After introductions and a prayer, one Lodge member read a list of documents that would be contained within the cornerstone, which included:
• From the Assessors’ Office—information on tax assistance programs
• From the Assistant Town Manager/Director of Finance—a Town Hall project financing plan
• From the — a Senior Center brochure, SHINE program brochure, transportation services brochure and June 2010 COMPASS newsletter
• From the —a key-ring-style library card, library brochure, Minuteman Library Network guide to accessing your online account, a museum passes brochure and a June 2011 Library Notes newsletter
• From Needham’s of Ancient, Free and Accepted Masons—an abstract of the rededication of the laying of the cornerstone of Needham Town Hall dated Nov. 5, 2011 and a booklet with a brief history of the lodge
• From the Park and Recreation Department—a “Rockin’ 300” tattoo, Silly Bandz and a 2011 summer brochure
• From the Office of Public Health—a “Prevent, Promote and Protect” brochure
• From the Town Clerk’s Office—a 2010 street list and a fiscal year 2010 Town of Needham Report
• From the Treasurer’s Office—Information on the Recycling and Transfer Station, and application for an RTS sticker and the last 2011 RTS sticker No. 113000
• From the Office of Youth Services—a Youth Services brochure,a winter and spring proram brochure for 2010-11 and an online registration form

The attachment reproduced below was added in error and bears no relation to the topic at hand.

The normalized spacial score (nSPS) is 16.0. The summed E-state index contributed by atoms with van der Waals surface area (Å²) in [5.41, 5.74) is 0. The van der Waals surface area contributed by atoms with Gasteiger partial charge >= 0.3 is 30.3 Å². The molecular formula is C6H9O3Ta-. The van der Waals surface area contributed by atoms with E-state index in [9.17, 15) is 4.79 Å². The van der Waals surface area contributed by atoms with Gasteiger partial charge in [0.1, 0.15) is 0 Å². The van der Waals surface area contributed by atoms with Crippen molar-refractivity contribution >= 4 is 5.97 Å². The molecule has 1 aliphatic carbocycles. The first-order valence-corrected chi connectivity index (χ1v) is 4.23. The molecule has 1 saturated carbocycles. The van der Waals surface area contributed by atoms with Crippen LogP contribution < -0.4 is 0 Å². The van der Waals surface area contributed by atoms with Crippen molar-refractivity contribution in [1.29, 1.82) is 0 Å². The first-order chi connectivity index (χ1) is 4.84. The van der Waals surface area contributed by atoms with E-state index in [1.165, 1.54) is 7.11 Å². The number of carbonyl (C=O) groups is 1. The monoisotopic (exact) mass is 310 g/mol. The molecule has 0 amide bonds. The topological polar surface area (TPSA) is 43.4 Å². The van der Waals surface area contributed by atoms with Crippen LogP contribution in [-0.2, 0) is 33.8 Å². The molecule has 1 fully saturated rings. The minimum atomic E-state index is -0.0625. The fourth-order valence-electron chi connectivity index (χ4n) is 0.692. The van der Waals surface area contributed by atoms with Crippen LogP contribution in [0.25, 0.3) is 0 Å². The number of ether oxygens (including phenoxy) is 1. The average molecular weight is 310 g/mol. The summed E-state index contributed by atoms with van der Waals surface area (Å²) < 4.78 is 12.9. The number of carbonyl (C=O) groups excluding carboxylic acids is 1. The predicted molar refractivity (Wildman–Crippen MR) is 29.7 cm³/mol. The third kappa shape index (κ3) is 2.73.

• From the Town Manager and Board of Selectmen—the summary findings of the 2010 National Citizens Survey, a book titled “Pre-demolition Photographs of the Needham Town Hall,” the Town of Needham regulations for the sale of alcoholic beverages, pictures of Moe, Jerry, John and Kate with the 1901 time capsule, a list of contents of the 1901 time capsule, a list of the contents of the sealed envelopes contained in the 1901 time capsule, assorted around town photographs, a CD containing the 2010 annual report, a Louise Condon town map, a 2011 Needham telephone book and a letter to future Needhamites.
As part of the ceremony, the three principal officers of the Grand Lodge of Massachusetts displayed their three “jewels,” which were original tools of the trades, declaring the new cornerstone to be “square, level and plumb.”
The ceremony was held over a glass-encased piece of history—the George Washington Inaugural Bible upon which U.S. President George Washington took his oath of office in 1789.
Attending the ceremony on Nov. 5 were several representatives from Needham Market in Sussex, England—the namesake for Needham, MA. Visiting from England were Needham Market Mayor and Mayoress Martin and Dawn Spurling, former mayor and councilor Ray Darnell and former councilor Ian Mason and his wife Christine, all of who were named honorary citizens of Needham, MA, according to Handel.
Spurling said a few words at the ceremony, as did several state and local officials including Massachusetts Sen. Richard Ross, Massachusetts Rep. Denise Garlick, , Dedham Selectman Jim MacDonald and Permanent Public Building Committee chairman George Kent, who announced that the Town Hall had come in “on time” and “under budget”—to cheers from the crowd.
Selectman Jim Healy then recognized many past and present officials who have served Needham over the years, Selectman Jerry Wasserman announced the official rededication of the building and Selectman Dan Matthews announced the dedication of the James Hugh Powers Hall on the second floor of the Town Hall, where the would be held the following day.
The ceremony concluded with the NHS Marching Band playing "America the Beautiful."